#4 You have amassed 35 years of service credit
Generally speaking, the amount you will receive in benefits from the Social Security Administration is based on how much you have earned in the last 35 years as an income from working and in which years you had the highest compensations. If you are close to reaching the peak earning age and you see an increase in those earnings, it would be good to defer your benefits for another few years in order to see bigger benefits.
Yet, if your average earnings are not going to go up in the foreseeable future for whatever reason (you’re a part-time worker or you are already considering early retirement), there is no need to keep on waiting. You’ll not be losing out on any opportunity to increase your benefits, as there is nothing to justify that increase. The only drawback would be reduced Social Security benefits if you haven’t reached the FRA, but otherwise, sometimes it’s a fair exchange for some peace of mind earlier in your golden years.
#5 You’re setting up for end-of-life care
The bad news is that once you pass away, the Social Security Administration will no longer be paying you your benefits. If you die before you even start collecting the benefits, because you were trying to wait and get a better amount, you will lose any chance of ever seeing that money!
This is why you should rethink when you will start taking them out. If you are in good health, it is harder to predict when your health will start to turn for the worst. However, if you are chronically, seriously, or terminally ill, then delaying getting your benefits is not the best choice and, in the end, stalling may not have been worth it. So assess your situation and claim Social Security early if that is the wisest decision for you!
#6 There’s no one else to claim them
If the worst happens and you pass away, some of your relatives may claim your Social Security benefits in your stead. This usually includes your spouse and any minor children you still have in your care, or if you have been caring for a disabled minor child.
In this case, your partner can get between 71.5% and 100% of your benefits, depending on their age and when they start to get them. while a disabled minor could be entitled to 75% of the amount you would have been able to get.
However, there is a chance that there is no one who could be qualified to take out your benefits, and if you know that you are in that category, you should consider early retirement. After all, if everything goes well and you complete your financial investigation, why not retire earlier and relax in your golden years if you have reached the minimum retirement age?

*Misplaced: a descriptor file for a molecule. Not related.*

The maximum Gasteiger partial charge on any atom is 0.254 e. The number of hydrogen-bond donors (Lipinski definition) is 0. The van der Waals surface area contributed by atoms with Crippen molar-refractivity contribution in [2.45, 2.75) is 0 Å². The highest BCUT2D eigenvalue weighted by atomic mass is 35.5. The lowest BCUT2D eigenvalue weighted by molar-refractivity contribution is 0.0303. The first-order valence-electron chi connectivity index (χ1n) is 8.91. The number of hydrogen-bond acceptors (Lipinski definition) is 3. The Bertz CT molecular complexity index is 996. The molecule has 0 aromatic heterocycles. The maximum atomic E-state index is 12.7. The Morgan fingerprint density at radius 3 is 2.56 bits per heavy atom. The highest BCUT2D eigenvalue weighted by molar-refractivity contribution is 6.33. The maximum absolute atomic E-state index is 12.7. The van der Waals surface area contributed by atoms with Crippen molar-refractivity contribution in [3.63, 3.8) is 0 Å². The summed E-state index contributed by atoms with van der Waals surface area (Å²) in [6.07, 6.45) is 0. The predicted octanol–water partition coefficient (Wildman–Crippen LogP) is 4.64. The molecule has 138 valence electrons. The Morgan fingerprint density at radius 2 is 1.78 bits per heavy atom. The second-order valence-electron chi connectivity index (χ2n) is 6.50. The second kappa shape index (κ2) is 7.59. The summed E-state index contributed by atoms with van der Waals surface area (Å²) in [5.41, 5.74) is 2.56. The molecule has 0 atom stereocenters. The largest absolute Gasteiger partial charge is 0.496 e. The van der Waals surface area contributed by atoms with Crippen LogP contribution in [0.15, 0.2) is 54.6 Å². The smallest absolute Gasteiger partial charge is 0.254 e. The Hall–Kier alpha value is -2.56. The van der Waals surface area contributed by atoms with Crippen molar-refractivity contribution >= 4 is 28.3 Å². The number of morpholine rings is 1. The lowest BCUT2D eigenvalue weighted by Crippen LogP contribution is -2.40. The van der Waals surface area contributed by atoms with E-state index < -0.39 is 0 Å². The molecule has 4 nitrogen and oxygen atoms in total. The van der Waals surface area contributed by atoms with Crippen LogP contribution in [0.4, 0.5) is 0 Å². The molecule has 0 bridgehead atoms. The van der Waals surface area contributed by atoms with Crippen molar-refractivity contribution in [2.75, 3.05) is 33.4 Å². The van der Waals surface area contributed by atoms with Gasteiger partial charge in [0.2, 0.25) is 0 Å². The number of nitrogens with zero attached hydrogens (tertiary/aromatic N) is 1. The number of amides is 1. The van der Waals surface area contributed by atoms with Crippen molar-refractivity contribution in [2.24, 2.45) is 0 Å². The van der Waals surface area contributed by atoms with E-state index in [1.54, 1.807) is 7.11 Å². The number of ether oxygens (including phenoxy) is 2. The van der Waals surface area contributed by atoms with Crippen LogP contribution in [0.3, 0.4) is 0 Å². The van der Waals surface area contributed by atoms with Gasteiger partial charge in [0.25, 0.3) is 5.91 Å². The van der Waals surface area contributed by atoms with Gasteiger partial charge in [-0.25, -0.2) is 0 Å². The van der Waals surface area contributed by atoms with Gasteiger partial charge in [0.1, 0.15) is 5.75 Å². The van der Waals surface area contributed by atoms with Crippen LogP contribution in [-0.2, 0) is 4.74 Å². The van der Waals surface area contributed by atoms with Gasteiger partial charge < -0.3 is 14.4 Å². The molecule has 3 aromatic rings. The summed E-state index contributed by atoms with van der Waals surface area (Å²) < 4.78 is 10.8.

You worked hard your whole life, you deserve to relax early!
#7 You are no longer able to work
We all have a retirement plan, and while we do our best to follow it, some things are bound to fall through. You may have made the decision to wait until you’re 70 to take out social security benefits in order to maximize the amount you can get. However, there are always unexpected factors that can derail your plans, and they are usually beyond your control!
If you’re unemployed and struggling to find another job, it might be in your best interest to take out those benefits if it truly doesn’t seem like there will be any other opportunity on the horizon. Not to mention, if that is not the case but you keep working after you have reached retirement age, then you can easily overwork your body and mind and even put yourself at a health risk if you’re doing a lot of manual labor.
It’s sometimes better to know when to call it quits, even if it comes sooner than we expect it, in order to be able to live a healthier and more relaxed life.
#8 You have started a business!
You may be on the side of the people who cannot wait for their golden years in order to retire and dedicate their time to relaxing, picking up old hobbies, or even traveling the world. However, there is also another big chunk that decides to take advantage of the free time they have and gather their strengths to start their own business, as they have always wanted.
If you have been toying with the idea that you could open the small business of your dreams, but you are worried it will not be profitable enough for you to live comfortably until it establishes itself, this could be your chance to start. If you claim Social Security earlier, you can use that money to help you launch your business and even out your business plan without seeing a dent in your funds.
After all, if everything goes as planned, the revenue you will get from the business will equal the benefit reduction that will be applicable.
In the meantime, if you’re trying to cut down on expenses, here are the best ways in which you can limit certain expenses and grow out your retirement fund!